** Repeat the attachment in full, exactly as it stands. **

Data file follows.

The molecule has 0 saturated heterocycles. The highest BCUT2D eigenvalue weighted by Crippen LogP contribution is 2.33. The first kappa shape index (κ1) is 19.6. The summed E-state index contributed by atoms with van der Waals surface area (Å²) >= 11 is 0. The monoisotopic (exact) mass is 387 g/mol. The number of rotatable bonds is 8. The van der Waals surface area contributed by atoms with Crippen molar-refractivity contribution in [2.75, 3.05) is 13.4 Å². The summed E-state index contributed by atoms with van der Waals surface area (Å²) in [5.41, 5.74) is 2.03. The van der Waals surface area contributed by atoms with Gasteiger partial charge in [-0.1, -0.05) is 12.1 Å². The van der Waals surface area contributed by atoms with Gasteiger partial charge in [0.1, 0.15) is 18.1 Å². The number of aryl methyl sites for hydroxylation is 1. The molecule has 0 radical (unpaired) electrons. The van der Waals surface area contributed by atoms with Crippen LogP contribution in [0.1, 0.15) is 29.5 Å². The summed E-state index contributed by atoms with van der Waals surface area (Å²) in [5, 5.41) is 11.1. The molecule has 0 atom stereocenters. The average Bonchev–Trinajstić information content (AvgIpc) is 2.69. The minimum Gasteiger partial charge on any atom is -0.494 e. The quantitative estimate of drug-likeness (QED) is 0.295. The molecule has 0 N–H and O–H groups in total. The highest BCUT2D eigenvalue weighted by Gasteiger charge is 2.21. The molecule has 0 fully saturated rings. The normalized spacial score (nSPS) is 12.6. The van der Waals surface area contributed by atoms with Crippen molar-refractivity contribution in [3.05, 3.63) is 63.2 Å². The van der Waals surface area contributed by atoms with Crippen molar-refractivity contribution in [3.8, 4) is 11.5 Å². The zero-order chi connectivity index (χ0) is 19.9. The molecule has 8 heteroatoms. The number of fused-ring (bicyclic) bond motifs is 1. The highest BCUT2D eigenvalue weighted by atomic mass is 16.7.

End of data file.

The molecule has 0 saturated heterocycles. The highest BCUT2D eigenvalue weighted by Crippen LogP contribution is 2.33. The first kappa shape index (κ1) is 19.6. The summed E-state index contributed by atoms with van der Waals surface area (Å²) >= 11 is 0. The monoisotopic (exact) mass is 387 g/mol. The number of rotatable bonds is 8. The van der Waals surface area contributed by atoms with Crippen molar-refractivity contribution in [2.75, 3.05) is 13.4 Å². The summed E-state index contributed by atoms with van der Waals surface area (Å²) in [5.41, 5.74) is 2.03. The van der Waals surface area contributed by atoms with Gasteiger partial charge in [-0.1, -0.05) is 12.1 Å². The van der Waals surface area contributed by atoms with Gasteiger partial charge in [0.1, 0.15) is 18.1 Å². The number of aryl methyl sites for hydroxylation is 1. The molecule has 0 radical (unpaired) electrons. The van der Waals surface area contributed by atoms with Crippen LogP contribution in [0.1, 0.15) is 29.5 Å². The summed E-state index contributed by atoms with van der Waals surface area (Å²) in [5, 5.41) is 11.1. The molecule has 0 atom stereocenters. The average Bonchev–Trinajstić information content (AvgIpc) is 2.69. The minimum Gasteiger partial charge on any atom is -0.494 e. The quantitative estimate of drug-likeness (QED) is 0.295. The molecule has 0 N–H and O–H groups in total. The highest BCUT2D eigenvalue weighted by Gasteiger charge is 2.21. The molecule has 0 fully saturated rings. The normalized spacial score (nSPS) is 12.6. The van der Waals surface area contributed by atoms with Crippen molar-refractivity contribution in [3.05, 3.63) is 63.2 Å². The van der Waals surface area contributed by atoms with Crippen molar-refractivity contribution in [3.8, 4) is 11.5 Å². The zero-order chi connectivity index (χ0) is 19.9. The molecule has 8 heteroatoms. The number of fused-ring (bicyclic) bond motifs is 1. The highest BCUT2D eigenvalue weighted by atomic mass is 16.7.